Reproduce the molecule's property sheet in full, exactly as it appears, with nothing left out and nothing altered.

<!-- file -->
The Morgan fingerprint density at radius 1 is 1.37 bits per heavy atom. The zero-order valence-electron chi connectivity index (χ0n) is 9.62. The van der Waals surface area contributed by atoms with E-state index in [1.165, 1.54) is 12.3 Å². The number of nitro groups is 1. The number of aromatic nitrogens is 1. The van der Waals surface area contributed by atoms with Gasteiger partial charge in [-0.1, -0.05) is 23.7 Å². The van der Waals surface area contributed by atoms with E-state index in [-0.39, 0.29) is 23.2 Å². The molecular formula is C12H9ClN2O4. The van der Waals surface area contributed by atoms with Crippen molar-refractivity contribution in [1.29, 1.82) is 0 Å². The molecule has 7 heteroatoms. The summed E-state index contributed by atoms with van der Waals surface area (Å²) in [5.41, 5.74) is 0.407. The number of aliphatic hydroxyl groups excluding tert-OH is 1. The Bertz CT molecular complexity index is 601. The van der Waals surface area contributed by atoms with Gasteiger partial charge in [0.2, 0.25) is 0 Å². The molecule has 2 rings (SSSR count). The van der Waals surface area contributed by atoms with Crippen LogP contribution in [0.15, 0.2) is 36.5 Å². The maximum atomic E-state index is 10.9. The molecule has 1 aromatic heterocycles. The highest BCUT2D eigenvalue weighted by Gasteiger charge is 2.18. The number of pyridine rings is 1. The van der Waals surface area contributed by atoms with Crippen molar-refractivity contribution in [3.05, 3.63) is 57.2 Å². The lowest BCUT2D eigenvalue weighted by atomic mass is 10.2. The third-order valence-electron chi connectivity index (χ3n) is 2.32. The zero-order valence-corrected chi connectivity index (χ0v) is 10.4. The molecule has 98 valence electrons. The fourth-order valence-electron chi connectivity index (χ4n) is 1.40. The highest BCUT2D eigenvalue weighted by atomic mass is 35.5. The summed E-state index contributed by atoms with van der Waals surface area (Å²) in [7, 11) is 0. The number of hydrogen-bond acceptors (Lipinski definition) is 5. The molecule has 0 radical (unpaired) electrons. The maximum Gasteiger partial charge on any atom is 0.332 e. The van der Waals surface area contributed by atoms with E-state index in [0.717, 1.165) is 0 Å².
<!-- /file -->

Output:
The Morgan fingerprint density at radius 1 is 1.37 bits per heavy atom. The zero-order valence-electron chi connectivity index (χ0n) is 9.62. The van der Waals surface area contributed by atoms with E-state index in [1.165, 1.54) is 12.3 Å². The number of nitro groups is 1. The number of aromatic nitrogens is 1. The van der Waals surface area contributed by atoms with Gasteiger partial charge in [-0.1, -0.05) is 23.7 Å². The van der Waals surface area contributed by atoms with E-state index in [-0.39, 0.29) is 23.2 Å². The molecular formula is C12H9ClN2O4. The van der Waals surface area contributed by atoms with Crippen molar-refractivity contribution in [1.29, 1.82) is 0 Å². The molecule has 7 heteroatoms. The summed E-state index contributed by atoms with van der Waals surface area (Å²) in [5.41, 5.74) is 0.407. The number of aliphatic hydroxyl groups excluding tert-OH is 1. The Bertz CT molecular complexity index is 601. The van der Waals surface area contributed by atoms with Gasteiger partial charge in [0.2, 0.25) is 0 Å². The molecule has 2 rings (SSSR count). The van der Waals surface area contributed by atoms with Crippen LogP contribution in [0.15, 0.2) is 36.5 Å². The maximum atomic E-state index is 10.9. The molecule has 1 aromatic heterocycles. The highest BCUT2D eigenvalue weighted by Gasteiger charge is 2.18. The number of pyridine rings is 1. The van der Waals surface area contributed by atoms with Crippen molar-refractivity contribution in [3.05, 3.63) is 57.2 Å². The lowest BCUT2D eigenvalue weighted by atomic mass is 10.2. The third-order valence-electron chi connectivity index (χ3n) is 2.32. The zero-order valence-corrected chi connectivity index (χ0v) is 10.4. The molecule has 98 valence electrons. The fourth-order valence-electron chi connectivity index (χ4n) is 1.40. The highest BCUT2D eigenvalue weighted by atomic mass is 35.5. The summed E-state index contributed by atoms with van der Waals surface area (Å²) in [7, 11) is 0. The number of hydrogen-bond acceptors (Lipinski definition) is 5. The molecule has 0 radical (unpaired) electrons. The maximum Gasteiger partial charge on any atom is 0.332 e. The van der Waals surface area contributed by atoms with E-state index in [0.717, 1.165) is 0 Å².